Honey Laundering: A sticky trail of intrigue and crime

Posted on January 8, 2009 

Honey Laundering: A sticky trail of intrigue and crime

Out popped a dozen people in dark windbreakers identifying them as feds — agents from Homeland Security and Immigration and Customs Enforcement. Some raced to the loading docks. Others hurried through the front door. All were armed.

“I just sell honey — what the hell is this all about?” he remembered asking, as he was hustled into a tiny room with his office manager and truck driver.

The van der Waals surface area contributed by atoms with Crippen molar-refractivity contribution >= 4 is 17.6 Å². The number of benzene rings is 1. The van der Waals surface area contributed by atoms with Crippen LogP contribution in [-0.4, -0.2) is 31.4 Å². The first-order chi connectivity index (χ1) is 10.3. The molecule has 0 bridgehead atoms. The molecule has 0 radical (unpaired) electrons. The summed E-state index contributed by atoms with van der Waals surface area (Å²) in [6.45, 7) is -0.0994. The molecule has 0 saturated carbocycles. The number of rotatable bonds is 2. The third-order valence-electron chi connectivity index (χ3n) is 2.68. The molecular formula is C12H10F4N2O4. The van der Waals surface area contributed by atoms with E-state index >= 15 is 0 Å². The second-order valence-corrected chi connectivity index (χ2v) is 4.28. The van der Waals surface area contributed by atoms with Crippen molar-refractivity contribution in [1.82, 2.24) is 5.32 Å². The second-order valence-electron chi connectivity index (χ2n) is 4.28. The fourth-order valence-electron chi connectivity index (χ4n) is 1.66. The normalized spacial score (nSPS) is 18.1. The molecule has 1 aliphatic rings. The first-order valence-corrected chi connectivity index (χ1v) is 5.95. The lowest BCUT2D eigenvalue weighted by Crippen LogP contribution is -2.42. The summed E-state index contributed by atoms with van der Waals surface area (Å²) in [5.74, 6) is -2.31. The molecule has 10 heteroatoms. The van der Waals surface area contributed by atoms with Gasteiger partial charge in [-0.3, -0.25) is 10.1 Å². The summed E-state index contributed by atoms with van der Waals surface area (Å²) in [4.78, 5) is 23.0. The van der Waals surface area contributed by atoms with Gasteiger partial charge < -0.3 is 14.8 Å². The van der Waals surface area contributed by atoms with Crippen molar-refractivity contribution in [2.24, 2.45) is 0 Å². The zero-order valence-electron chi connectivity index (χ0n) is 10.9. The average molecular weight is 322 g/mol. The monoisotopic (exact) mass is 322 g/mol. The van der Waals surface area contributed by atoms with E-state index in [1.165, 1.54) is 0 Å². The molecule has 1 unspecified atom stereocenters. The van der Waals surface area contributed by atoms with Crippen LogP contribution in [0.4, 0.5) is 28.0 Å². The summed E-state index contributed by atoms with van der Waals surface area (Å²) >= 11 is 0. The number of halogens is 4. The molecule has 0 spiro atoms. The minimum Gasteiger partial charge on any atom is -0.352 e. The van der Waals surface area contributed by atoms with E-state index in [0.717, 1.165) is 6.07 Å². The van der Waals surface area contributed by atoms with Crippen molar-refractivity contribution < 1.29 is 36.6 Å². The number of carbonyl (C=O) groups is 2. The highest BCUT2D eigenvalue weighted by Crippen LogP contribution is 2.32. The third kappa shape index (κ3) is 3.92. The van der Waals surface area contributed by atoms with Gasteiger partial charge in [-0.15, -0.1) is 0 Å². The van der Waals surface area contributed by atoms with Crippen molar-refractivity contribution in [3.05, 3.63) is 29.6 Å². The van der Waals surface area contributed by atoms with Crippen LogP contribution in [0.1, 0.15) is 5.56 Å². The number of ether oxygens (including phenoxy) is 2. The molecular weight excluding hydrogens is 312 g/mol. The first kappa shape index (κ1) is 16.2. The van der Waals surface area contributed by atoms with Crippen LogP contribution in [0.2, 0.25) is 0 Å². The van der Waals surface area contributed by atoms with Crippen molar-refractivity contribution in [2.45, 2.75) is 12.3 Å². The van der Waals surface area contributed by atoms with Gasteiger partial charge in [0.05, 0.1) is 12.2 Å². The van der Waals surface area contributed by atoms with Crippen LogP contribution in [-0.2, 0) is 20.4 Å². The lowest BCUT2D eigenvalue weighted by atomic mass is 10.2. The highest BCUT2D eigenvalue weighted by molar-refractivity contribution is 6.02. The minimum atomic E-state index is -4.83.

Three days before the April 25 raid, customs had persuaded a federal judge in Seattle to issue the search warrant shoved in Ingalls’ hands. But it wasn’t until Ingalls read “Attachment D” that he understood why investigators were seizing his business records, passport, phone logs, photographs, Rolodexes, mail and computer files — almost anything that could be copied or hauled away.

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